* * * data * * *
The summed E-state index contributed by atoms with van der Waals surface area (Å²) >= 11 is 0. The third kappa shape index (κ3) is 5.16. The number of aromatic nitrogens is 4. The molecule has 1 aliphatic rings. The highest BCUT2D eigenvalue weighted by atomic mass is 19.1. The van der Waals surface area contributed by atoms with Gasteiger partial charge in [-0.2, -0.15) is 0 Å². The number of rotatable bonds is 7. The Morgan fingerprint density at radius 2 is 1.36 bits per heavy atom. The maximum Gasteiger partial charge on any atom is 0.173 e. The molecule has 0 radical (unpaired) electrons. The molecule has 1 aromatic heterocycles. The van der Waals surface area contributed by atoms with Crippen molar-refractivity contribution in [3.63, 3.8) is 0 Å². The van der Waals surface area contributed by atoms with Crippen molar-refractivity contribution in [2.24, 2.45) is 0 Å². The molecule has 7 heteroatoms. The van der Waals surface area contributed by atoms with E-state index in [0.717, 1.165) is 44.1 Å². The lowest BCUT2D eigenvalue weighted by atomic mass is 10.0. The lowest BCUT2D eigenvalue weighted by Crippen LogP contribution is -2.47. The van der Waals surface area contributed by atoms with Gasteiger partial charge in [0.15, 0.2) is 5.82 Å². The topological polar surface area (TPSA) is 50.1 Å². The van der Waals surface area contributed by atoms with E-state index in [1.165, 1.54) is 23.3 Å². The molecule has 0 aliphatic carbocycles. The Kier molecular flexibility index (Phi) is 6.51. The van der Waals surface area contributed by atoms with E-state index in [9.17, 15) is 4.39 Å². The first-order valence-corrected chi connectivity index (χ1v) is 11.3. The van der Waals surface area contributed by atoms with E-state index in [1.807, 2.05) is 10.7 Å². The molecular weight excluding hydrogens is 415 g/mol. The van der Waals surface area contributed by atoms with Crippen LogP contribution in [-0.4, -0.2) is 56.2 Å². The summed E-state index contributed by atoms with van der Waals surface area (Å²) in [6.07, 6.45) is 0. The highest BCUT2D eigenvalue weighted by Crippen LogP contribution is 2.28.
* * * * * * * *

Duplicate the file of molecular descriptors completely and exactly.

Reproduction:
The summed E-state index contributed by atoms with van der Waals surface area (Å²) >= 11 is 0. The third kappa shape index (κ3) is 5.16. The number of aromatic nitrogens is 4. The molecule has 1 aliphatic rings. The highest BCUT2D eigenvalue weighted by atomic mass is 19.1. The van der Waals surface area contributed by atoms with Gasteiger partial charge in [-0.2, -0.15) is 0 Å². The number of rotatable bonds is 7. The Morgan fingerprint density at radius 2 is 1.36 bits per heavy atom. The maximum Gasteiger partial charge on any atom is 0.173 e. The molecule has 0 radical (unpaired) electrons. The molecule has 1 aromatic heterocycles. The van der Waals surface area contributed by atoms with Crippen molar-refractivity contribution in [3.63, 3.8) is 0 Å². The van der Waals surface area contributed by atoms with Crippen molar-refractivity contribution in [2.24, 2.45) is 0 Å². The molecule has 7 heteroatoms. The van der Waals surface area contributed by atoms with E-state index in [0.717, 1.165) is 44.1 Å². The lowest BCUT2D eigenvalue weighted by atomic mass is 10.0. The lowest BCUT2D eigenvalue weighted by Crippen LogP contribution is -2.47. The van der Waals surface area contributed by atoms with Gasteiger partial charge in [0.15, 0.2) is 5.82 Å². The topological polar surface area (TPSA) is 50.1 Å². The van der Waals surface area contributed by atoms with E-state index in [1.165, 1.54) is 23.3 Å². The molecule has 0 aliphatic carbocycles. The Kier molecular flexibility index (Phi) is 6.51. The van der Waals surface area contributed by atoms with E-state index in [9.17, 15) is 4.39 Å². The first-order valence-corrected chi connectivity index (χ1v) is 11.3. The van der Waals surface area contributed by atoms with E-state index in [1.807, 2.05) is 10.7 Å². The molecular weight excluding hydrogens is 415 g/mol. The van der Waals surface area contributed by atoms with Crippen LogP contribution in [-0.4, -0.2) is 56.2 Å². The summed E-state index contributed by atoms with van der Waals surface area (Å²) in [6.07, 6.45) is 0. The highest BCUT2D eigenvalue weighted by Crippen LogP contribution is 2.28.